Are you launching an exciting new product? Getting editors to take
notice isn't easy.
More than 70% of press releases received by business and trade
publications are product-oriented. That percentage is somewhat lower
for consumer publications, and lower still for broadcast media,
but not by a huge margin. So the competition for editor attention
How do you cut through the clutter? Applying the basics of crafting
an effective media release is a good place to start. You need a
strong headline, a captivating lead, an interesting hook, and a
compelling presentation of the 5 W's. But if you want to really
give your product launch the edge, here are some additional writing
strategies worth considering:
Avoid being salesy
This may seem obvious, but even experienced PR practitioners can
let their enthusiasm spill onto the page or screen, resulting in
writing that is unintentionally promotional. Editors will snub a
media release that appears to be a blatant sales message in disguise.
So watch the tone.
Choose benefits carefully
In PR Writing 101 we learned to "Stress the benefits."
But which benefits? Your new product may have dozens, or even hundreds.
Here's a tip: Don't even try to highlight all the benefits. Instead,
focus on those things that competing products either can't do or
don't do as well. Not only will this make your media release easier
to write, you'll be amazed at how fresh and newsworthy it will be.
Put it in context
Editors are constantly lamenting that most media releases they receive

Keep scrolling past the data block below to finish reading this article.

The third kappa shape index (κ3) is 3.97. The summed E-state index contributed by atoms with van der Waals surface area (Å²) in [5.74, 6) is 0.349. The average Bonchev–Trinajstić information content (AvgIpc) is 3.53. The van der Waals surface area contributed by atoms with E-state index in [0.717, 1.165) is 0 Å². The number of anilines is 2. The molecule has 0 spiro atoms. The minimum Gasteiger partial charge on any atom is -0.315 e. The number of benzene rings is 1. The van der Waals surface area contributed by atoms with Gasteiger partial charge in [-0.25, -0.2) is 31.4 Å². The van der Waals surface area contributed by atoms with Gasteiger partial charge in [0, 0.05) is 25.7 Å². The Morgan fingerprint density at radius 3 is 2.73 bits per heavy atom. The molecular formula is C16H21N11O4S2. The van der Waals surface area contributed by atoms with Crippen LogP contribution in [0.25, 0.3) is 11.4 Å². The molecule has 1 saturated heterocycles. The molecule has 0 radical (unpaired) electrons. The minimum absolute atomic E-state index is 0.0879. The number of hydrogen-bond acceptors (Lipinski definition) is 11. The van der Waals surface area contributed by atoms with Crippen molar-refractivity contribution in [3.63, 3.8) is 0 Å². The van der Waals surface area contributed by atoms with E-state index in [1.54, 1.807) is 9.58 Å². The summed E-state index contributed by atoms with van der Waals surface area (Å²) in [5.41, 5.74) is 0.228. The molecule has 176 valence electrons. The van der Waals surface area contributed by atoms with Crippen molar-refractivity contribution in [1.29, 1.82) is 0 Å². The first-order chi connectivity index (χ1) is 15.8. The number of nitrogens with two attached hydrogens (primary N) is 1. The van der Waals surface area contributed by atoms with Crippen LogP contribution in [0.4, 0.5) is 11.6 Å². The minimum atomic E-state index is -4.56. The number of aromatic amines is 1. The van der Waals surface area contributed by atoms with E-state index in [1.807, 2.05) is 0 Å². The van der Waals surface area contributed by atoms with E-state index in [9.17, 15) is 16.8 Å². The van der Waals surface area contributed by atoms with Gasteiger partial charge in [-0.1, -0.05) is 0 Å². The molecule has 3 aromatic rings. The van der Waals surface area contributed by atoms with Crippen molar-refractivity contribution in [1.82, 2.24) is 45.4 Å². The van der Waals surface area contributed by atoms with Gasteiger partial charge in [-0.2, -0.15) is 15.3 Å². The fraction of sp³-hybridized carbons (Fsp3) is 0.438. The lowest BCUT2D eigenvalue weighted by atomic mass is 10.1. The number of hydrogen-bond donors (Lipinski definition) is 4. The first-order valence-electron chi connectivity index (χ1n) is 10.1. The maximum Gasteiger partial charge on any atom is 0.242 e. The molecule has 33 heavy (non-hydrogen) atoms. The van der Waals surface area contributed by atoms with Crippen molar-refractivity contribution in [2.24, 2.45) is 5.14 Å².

are not relevant to their readers or viewers. So make it obvious
that yours is different. Leverage the headline and the lead - the
two most scanned sections of a release - to demonstrate specifically
how your new product will change the lives, work or business of
the editor's target audience.
"But this is a new product," you may be saying. "No
one has bought it yet!" That may be true. But you do have customers
who have the problem your new product solves. So try to obtain an
endorsement of the solution, if not the product itself. For example,
you may be able to persuade a potential customer to say something
like, "Wow. A new processor that makes widgets 22% faster will
shorten our production cycle by 40%!"
Shake things up
Does your new product challenge the industry status quo? Is it going
to topple a few sacred cows? Editors love controversy. For example,
vacuum cleaners were designed basically the same way for decades,
until a brash upstart company invented the cyclone suction system.
That industry hasn't been the same since. So if your new product
is going to shake things up, highlight this in the press release.
In a nutshell, editors want the answer to one question: "So
what?" How well your media materials answer this question will
determine the success of your new product launch campaign.
Steve Slaunwhite writes, consults and speaks on the strategic
use of copy in marketing communications. He can be reached at (905)
846-2620 or through his website at www.steveslaunwhite.com.
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